How to Prevent the FluProper vaccination combined with certain good hygiene practices can minimize your risk of getting the flu. Learn more about the yearly flu vacc...
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Proper vaccination combined with certain good hygiene practices can minimize your risk of getting the flu.
The easiest and most reliable way to avoid contracting the flu is by getting a yearly flu shot. It has been estimated that 70 to 90 percent of all illnesses caused by the flu could be prevented with proper vaccination.
Type A flu viruses are most active in cooler weather, and flu season generally runs from late fall through early spring in temperate climates. Production of the vaccine is timed so it will be widely available before the onset of flu season, roughly in October or November in the Northern Hemisphere.
Because flu viruses are constantly evolving, new flu vaccines must be formulated every year to keep up with the changes. Researchers first identify the three strains that seem most likely to be active in the upcoming flu season. Manufacturers then produce a vaccine with a mix of inactive or weakened strains that match the three active strains as closely as possible. The H1N1 vaccine was developed separately for the 2009 to 2010 flu season, but it will be included in the regular flu vaccine for the 2010 to 2011 season.
When there is a good match between the vaccine and that year’s actual strains, the vaccine can be 70 to 90 percent effective in preventing illness in people younger than 65. The vaccine’s effectiveness tapers off for those over 65. Even so, it can mitigate the severity of symptoms in elderly patients and prevent life-threatening complications.
Who Should Get Vaccinated
When enough vaccine is available, everyone who is eligible should get vaccinated. When supplies of vaccine are low, it is usually recommended that high-risk groups be vaccinated in order of priority. These groups include:
- Adults 65 and older
- Children from 6 months to 5 years old
- Individuals in nursing homes or chronic-care facilities
- Persons with diabetes or heart, lung, kidney, liver, blood, or metabolic diseases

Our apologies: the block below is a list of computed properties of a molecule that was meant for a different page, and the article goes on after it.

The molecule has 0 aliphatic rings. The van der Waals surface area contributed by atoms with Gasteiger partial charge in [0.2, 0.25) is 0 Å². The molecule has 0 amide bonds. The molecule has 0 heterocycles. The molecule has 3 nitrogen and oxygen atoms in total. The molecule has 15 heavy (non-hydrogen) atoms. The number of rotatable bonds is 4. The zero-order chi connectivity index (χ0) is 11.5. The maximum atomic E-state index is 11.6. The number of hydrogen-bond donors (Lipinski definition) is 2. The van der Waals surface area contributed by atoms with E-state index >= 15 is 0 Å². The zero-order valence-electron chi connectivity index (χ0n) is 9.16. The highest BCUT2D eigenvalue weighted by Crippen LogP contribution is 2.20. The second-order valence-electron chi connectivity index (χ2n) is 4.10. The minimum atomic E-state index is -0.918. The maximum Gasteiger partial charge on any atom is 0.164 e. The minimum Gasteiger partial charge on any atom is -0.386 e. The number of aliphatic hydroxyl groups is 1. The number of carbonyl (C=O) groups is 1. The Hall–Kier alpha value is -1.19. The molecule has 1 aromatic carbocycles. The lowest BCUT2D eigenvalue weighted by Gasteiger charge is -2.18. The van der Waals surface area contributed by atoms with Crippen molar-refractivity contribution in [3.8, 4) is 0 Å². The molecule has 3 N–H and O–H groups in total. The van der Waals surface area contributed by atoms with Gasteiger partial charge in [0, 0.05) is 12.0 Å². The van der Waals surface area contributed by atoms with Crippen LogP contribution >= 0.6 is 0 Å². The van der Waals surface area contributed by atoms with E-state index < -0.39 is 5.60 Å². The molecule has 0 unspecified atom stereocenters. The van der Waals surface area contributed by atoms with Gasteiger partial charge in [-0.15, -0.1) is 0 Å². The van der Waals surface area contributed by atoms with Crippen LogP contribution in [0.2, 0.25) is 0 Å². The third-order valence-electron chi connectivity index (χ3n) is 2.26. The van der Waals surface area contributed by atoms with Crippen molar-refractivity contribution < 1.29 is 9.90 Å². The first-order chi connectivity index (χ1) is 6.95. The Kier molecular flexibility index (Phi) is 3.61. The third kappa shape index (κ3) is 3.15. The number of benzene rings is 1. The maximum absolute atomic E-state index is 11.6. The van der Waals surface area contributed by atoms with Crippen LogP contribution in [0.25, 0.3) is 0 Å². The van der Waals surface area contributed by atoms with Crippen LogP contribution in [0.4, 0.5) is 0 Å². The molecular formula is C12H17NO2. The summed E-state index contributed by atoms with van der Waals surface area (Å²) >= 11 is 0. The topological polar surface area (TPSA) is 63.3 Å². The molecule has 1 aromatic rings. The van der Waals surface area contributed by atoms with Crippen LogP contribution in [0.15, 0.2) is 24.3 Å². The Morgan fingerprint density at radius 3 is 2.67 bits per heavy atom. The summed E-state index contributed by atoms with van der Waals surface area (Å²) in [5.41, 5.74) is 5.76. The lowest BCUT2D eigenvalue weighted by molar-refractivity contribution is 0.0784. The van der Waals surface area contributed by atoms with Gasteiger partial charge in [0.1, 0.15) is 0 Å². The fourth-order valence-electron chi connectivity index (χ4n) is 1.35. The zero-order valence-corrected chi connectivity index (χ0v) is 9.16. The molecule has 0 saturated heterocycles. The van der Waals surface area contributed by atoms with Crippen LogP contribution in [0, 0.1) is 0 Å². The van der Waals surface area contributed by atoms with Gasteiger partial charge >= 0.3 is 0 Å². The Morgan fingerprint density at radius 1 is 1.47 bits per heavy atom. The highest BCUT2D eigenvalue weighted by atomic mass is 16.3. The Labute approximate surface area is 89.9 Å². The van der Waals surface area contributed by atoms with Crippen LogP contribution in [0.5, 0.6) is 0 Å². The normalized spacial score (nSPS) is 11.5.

- Pregnant women
- Health-care workers, teachers, and caregivers
- Individuals with weakened immune systems
- Children 18 and under who are on long-term aspirin therapy
- Morbidly obese people (those who have a body-mass index higher than 30)
- Family members of any of the above groups
Once a vaccine is administered, it generally takes up to two weeks for the body to build up full immunity. Adults should receive a single dose of vaccine at least a few weeks before the onset of flu season. Children need two doses one month apart to build full immunity. But even if you don’t get your shot before the start of flu season, you can still get vaccinated throughout flu season to minimize your chances of infection.
Serious side effects from the flu vaccine are very rare, and inactive viruses cannot cause the flu. The most common side effect is soreness at the site of the injection. Children may experience mild flu-like symptoms such as a slight fever and body aches.
Nasal Spray Vaccine
An alternative to the flu shot is a nasal spray vaccine (FluMist). The flu shot is made with inactive virus and is appropriate for most people over 6 months of age. The nasal spray, on the other hand, is made with a weakened live virus and is available for healthy individuals from age 2 to 49 who are not pregnant.
Who Should Not Get Vaccinated
While the Center for Disease Control encourages nearly everyone to get flu vaccinations, there are some people would suffer adverse effects from getting vaccinated.
Babies younger than 6 months old do not have fully developed immune systems and should not get vaccinated. Instead, parents and individuals who care for infants should get their shot in order to build a “cocoon” of immunity around the child. Breastfeeding of infants can result in the passage of some protection against the flu from the breastfeeder to the baby.
Like infants, people over the age of 65 are urged not to get certain vaccinations, such as nasal-spray flu vaccinated LAIV (FluMist), due to possibly compromised immune systems. Consult your doctor before considering any vaccinations if you are over the age of 65.
People With Certain Allergies
People who are allergic to eggs or other components of vaccines should not receive the vaccine.
The influenza virus spreads when people inhale the virus on the fine droplets given off when others sneeze, cough, or even just talk. The virus can also spread when you touch an infected surface like a doorknob or light switch and then touch your eyes, nose, or mouth. Apart from getting vaccinated, there are many additional ways to reduce your chances of contracting the flu.
Probably the best thing you can do is wash your hands frequently with soap and water and avoid touching your face with your hands. If soap and water aren’t readily available, an alcohol-based sanitizer can be just as effective. Wash your hands after eating, using the restroom, handling dirty laundry, or cleaning dirty dishes and eating utensils. Clean and disinfect children’s toys regularly.
If the flu hits your family or community, avoid contact with people who are clearly infected or sick. Avoid large crowds and enclosed spaces. If you are in a high-risk group and you have to go out during a flu epidemic, use a respirator mask (N95 is best) to minimize your chances of inhaling the virus.
If you come down with the flu, cover your mouth with a tissue when coughing or sneezing and throw dirty tissues away immediately. If you don’t have a tissue, cough into your elbow, not your hand. Wash your hands frequently and stay home from work or school until your fever is gone. Avoid other people as much as possible. If you have to go out, wear a mask to protect others.
Medically Reviewed by: Jennifer Monti, MD, MPH
Published: Aug 25, 2010
Published By: Healthline Networks, Inc.